I am currently a full-time, classroom teacher. I started teaching in 1993 and have had rewarding experiences in a wide variety of roles including exchange teacher (Australia), resource teacher (educational technology) and vice-principal. But it is as a classroom teacher that I have learned and continue to learn the most.
My teaching practice has been supported by lifelong interests in science, technology and psychology. This blog began not only as a response to various people who encouraged me to share my ideas but also as response to educators from whom I learned a great deal who took the time to share online (for example, one of the earliest blogs I read and learned from was Chrissy Hellyer and I still remember this post that inspired me).
I have written articles and blog posts pertaining to educational issues that often involve competing tensions or issues such as instructionism vs. constructivism/onism, learning vs. education, oppression vs. empowerment, learner centered vs. teacher centered, play vs. work, learning to code vs. coding to learn, using technology vs. integrating technology. Sometimes, I write about false dilemma fallacies such as iPad vs. Chromebook, block vs. text coding, and so forth. Actually, I hesitate to characterize any issue using an X vs. Y structure because no debate is ever that simple. Reality is almost always located somewhere on a continuum between extremes. Nevertheless, I find X vs. Y and handy way to summarize and simplify as long as the caveats are noted, too. All thoughts and ideas expressed on this blog are my own and do not necessarily reflect my employer.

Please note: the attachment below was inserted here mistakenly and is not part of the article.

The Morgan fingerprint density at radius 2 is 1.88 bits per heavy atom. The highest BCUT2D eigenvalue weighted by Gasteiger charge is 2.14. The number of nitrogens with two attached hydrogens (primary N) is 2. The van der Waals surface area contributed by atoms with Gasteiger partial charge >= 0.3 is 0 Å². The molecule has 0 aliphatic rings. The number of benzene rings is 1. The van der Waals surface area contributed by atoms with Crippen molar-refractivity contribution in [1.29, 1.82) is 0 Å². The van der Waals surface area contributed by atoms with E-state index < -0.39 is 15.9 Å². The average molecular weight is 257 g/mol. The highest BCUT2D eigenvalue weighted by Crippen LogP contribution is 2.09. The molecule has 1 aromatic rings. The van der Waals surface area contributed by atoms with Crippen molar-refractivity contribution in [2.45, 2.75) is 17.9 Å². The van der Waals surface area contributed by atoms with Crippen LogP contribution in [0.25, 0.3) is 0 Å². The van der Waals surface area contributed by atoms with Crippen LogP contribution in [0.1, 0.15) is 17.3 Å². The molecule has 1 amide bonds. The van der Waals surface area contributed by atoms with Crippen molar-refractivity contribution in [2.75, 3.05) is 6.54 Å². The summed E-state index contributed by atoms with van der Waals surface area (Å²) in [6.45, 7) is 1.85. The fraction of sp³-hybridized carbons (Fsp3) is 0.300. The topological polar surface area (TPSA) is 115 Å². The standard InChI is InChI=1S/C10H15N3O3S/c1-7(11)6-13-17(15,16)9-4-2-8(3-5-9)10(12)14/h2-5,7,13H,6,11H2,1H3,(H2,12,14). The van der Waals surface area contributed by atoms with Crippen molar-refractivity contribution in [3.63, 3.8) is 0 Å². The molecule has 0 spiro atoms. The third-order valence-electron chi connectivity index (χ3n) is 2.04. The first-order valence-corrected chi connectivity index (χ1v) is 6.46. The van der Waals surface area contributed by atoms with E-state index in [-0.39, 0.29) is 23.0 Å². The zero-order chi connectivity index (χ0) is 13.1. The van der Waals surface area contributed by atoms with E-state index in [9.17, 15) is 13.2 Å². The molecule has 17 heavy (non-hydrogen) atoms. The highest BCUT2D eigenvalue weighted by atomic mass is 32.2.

I have been a maker for my whole life. As a kid I took apart almost every gift I ever received and then built other things from the parts… such audio mixing-boards, loudspeakers, robots, and radios. I spent endless of hours building with cardboard, string, tape, paper, and Lego. I also loved to write stories, create photographs and videos, draw, and write music. Creating and building things were/are the only times in my life when I experience flow so that has become a significant line of professional inquiry for me:
- How can educators support a maker learning culture in the youth of today?
- How do we foster both creativity and critical analysis as equal players in the educational endeavours of teachers and students alike?
Other things I have written:
- Modeling an Analogue Clock in Scratch (February 2018, TVO Teach Ontario)
- Connected Library: It’s About Time (January 2018, Teaching Librarian)
- modernlearners.ca podcast notes (October 2017 – June 2018)
- 5 ways to turn the ‘hour of code’ into the ‘year of learning’ (November 2017, Code Like a Girl)
- Learning Design by Making Games (in Scratch) (October 2017, Code Like a Girl)
- Finding the Math: 2D Figures in Scratch (September 2017, Code Like a Girl)
- Star Wars and the Micro:bit (June 2017, Code Like a Girl)
- Scratch is the Right Place for Coding (May 2017, Code Like a Girl)
- Dear Apple, Google & Microsoft (May 2017, Code Like a Girl)
- Coding, Thinking, Reflection & Transfer (April 2017, Code Like a Girl)
- Turn the “Hour of Code” into the “Year of Learning” (December 2016, Code Like a Girl)
- Empowering Modern Learners (November 2016, Peel District School Board)
- Should Students Use the Internet while Taking Tests? (February 2013, Learning & Leading with Technology)
Places where I share:
I try to post resources and share ideas in various places. Here are a few:
- Twitter: @cashjim
- Blog: makelearn.org
- Medium: @cashjim
- Podcast: modernlearners.ca (episodes: 0-35)
- Scratch: JimmyC
- Prezi: user/jim
- YouTube: my channel or my school channel
- website: Scratch Mathland